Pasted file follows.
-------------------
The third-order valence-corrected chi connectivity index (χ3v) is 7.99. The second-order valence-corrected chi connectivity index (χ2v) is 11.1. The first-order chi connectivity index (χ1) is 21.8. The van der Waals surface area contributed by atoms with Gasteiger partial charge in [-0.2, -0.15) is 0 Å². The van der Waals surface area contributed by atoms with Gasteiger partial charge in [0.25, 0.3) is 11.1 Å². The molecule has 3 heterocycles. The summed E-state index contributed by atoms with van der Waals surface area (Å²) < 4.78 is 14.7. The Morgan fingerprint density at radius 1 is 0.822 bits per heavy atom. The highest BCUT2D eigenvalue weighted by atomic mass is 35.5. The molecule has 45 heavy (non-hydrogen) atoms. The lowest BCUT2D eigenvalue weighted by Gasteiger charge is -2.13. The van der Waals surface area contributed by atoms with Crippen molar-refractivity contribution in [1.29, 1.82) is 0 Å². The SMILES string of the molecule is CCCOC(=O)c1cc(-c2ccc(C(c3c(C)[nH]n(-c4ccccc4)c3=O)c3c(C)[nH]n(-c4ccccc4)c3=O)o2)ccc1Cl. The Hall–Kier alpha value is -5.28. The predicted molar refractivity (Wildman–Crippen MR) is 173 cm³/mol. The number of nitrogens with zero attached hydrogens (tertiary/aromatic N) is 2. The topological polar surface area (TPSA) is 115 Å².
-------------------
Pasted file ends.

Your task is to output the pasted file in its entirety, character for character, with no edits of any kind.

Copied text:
The third-order valence-corrected chi connectivity index (χ3v) is 7.99. The second-order valence-corrected chi connectivity index (χ2v) is 11.1. The first-order chi connectivity index (χ1) is 21.8. The van der Waals surface area contributed by atoms with Gasteiger partial charge in [-0.2, -0.15) is 0 Å². The van der Waals surface area contributed by atoms with Gasteiger partial charge in [0.25, 0.3) is 11.1 Å². The molecule has 3 heterocycles. The summed E-state index contributed by atoms with van der Waals surface area (Å²) < 4.78 is 14.7. The Morgan fingerprint density at radius 1 is 0.822 bits per heavy atom. The highest BCUT2D eigenvalue weighted by atomic mass is 35.5. The molecule has 45 heavy (non-hydrogen) atoms. The lowest BCUT2D eigenvalue weighted by Gasteiger charge is -2.13. The van der Waals surface area contributed by atoms with Crippen molar-refractivity contribution in [1.29, 1.82) is 0 Å². The SMILES string of the molecule is CCCOC(=O)c1cc(-c2ccc(C(c3c(C)[nH]n(-c4ccccc4)c3=O)c3c(C)[nH]n(-c4ccccc4)c3=O)o2)ccc1Cl. The Hall–Kier alpha value is -5.28. The predicted molar refractivity (Wildman–Crippen MR) is 173 cm³/mol. The number of nitrogens with zero attached hydrogens (tertiary/aromatic N) is 2. The topological polar surface area (TPSA) is 115 Å².